On a first date do you drive separately or does one pick up the other: Lessons from Barnabas and Paul
Acts 11: 25 Then Barnabas went to Tarsus to look for Saul, 26 and when he had found him, he brought him to Antioch. So it was that for an entire year they met with the church and taught a great many people, and it was in Antioch that the disciples were first called “Christians.” 
At dinner one night on the trip to Greece and Rome, “Following in the Footsteps of Paul”, Denise and I sat across the table and on both sides around us were single persons. I do not know what possessed me to ask this question, but I asked both persons, one was a single young woman, still in her twenties and a single man in his early 50’s, “When people go out on a date for the first time does the man pick up the woman and drive her to the location or do they both arrive and leave separately?”
I was absolutely fascinated with their responses to my question. Both replied that the first date should give both persons an opportunity to arrive and leave separately with no obligation to continue the relationship. They both said this is important, especially if the date is awkward or goes horribly bad. They also mentioned that in today’s world with heightened information gathering tools people can assume others do some form of background check on the other person before committing too far with them.
As we talked about the nuances of modern dating I thought back to the reason why we were in Greece and on our way to Rome: to “Follow in the Footsteps of Paul.” While this may seem somewhat of a stretch, I thought about the story of how Paul got started in his ministry. It was actually in Antioch, which is in Syria. Barnabas, who was sent by the church in Jerusalem to strengthen and support the newly formed ministry in Antioch, on his own went to Tarsus to look for Paul. When he found him, he brought him back with him to Antioch and together they grew the church.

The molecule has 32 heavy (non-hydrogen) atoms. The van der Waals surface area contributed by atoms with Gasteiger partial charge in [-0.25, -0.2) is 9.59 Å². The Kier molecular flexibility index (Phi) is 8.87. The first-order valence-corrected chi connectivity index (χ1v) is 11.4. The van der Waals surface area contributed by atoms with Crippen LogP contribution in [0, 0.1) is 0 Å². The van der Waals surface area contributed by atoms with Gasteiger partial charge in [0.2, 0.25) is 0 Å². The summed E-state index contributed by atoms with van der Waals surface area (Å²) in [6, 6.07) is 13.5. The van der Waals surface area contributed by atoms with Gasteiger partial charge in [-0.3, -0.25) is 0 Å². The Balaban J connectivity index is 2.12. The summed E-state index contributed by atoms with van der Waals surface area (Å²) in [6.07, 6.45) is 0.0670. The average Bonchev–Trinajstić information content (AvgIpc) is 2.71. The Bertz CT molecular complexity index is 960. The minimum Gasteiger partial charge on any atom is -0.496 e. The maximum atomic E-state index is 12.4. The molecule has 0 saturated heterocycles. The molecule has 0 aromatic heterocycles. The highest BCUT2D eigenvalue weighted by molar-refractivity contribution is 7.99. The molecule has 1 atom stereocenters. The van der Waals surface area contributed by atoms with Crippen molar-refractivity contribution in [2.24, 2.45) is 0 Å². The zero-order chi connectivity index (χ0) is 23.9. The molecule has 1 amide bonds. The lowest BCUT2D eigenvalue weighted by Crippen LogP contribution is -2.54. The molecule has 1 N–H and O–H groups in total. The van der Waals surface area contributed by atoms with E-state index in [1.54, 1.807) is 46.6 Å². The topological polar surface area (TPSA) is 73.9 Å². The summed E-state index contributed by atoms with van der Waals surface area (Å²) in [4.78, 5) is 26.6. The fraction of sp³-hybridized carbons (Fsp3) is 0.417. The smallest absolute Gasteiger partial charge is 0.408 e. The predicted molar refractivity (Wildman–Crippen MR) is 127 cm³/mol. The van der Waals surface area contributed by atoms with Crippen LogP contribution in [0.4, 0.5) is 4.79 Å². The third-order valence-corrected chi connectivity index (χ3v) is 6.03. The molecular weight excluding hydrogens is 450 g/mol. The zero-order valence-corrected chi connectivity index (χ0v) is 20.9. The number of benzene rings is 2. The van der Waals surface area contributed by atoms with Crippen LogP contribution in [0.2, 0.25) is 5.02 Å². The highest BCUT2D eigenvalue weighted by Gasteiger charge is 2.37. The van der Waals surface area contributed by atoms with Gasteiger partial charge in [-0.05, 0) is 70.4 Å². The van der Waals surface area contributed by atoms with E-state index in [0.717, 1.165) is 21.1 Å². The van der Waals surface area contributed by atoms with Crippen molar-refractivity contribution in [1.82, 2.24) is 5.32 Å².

Think about how this relates to the modern dating scene: Barnabas goes looking for Paul. Paul is minding his business working in his home city of Tarsus. Paul had no entre to the church in Jerusalem. The apostles did not trust him because he was part of the persecution of Stephen, the first Christian martyr. Barnabas, who has the respect of the church in Jerusalem, goes for Paul. At some point in the dating process, one or both of the persons make a commitment and expose their interest in the other person. This can go horribly wrong. Perhaps one is ready to move forward, but the other is not. This can be awkward and embarrassing, but in love you will never know if it is right until one or both persons indicate to the other that they are ready to take things to the next level.
Barnabas goes after Paul. He seeks him, he finds him, and he implores him to work with him in the ministry in Antioch. As I said earlier, this may seem like a stretch, but the underlying core concepts are the same in the dating process: if you are attracted to a person, if you want to see if there is any juice, any reason to go forward, at some point you have to let them know. That is what Barnabas did for Paul: he let him know that he was appreciated, accepted, and wanted in ministry.
Acts 11: 25 Then Barnabas went to Tarsus to look for Saul
Questions for Reflection:
- What can you learn spiritually and practically from the story of Barnabas seeking Paul to help him in his ministry in Antioch?
- What are some of the reasons why relationships are prevented from moving forward?
- How might the story of Barnabas seeking Paul have a different ending if Paul refused to accompany him to Antioch?
Lord, help me to lose my inhibition to commit to others. Teach me not to hesitate in letting others know that I respect them and value what they represent. Bless me with an uninhibited faith, unbridled hope, and unfettered love. Through Jesus Christ our Lord and Savior we pray. Amen.
Written by Rev. Dr. Nicholas Hood III
Photo by Nicholas Hood III
Additional Prayers Photos and Meditations from Rev. Hood at https://nicholashoodiiiministries.wordpress.com/
More about the ministry of Nicholas Hood III at www.nicholashoodiiiministries.org
 The Holy Bible: New Revised Standard Version. 1989 (Ac 11:25–26). Nashville: Thomas Nelson Publishers.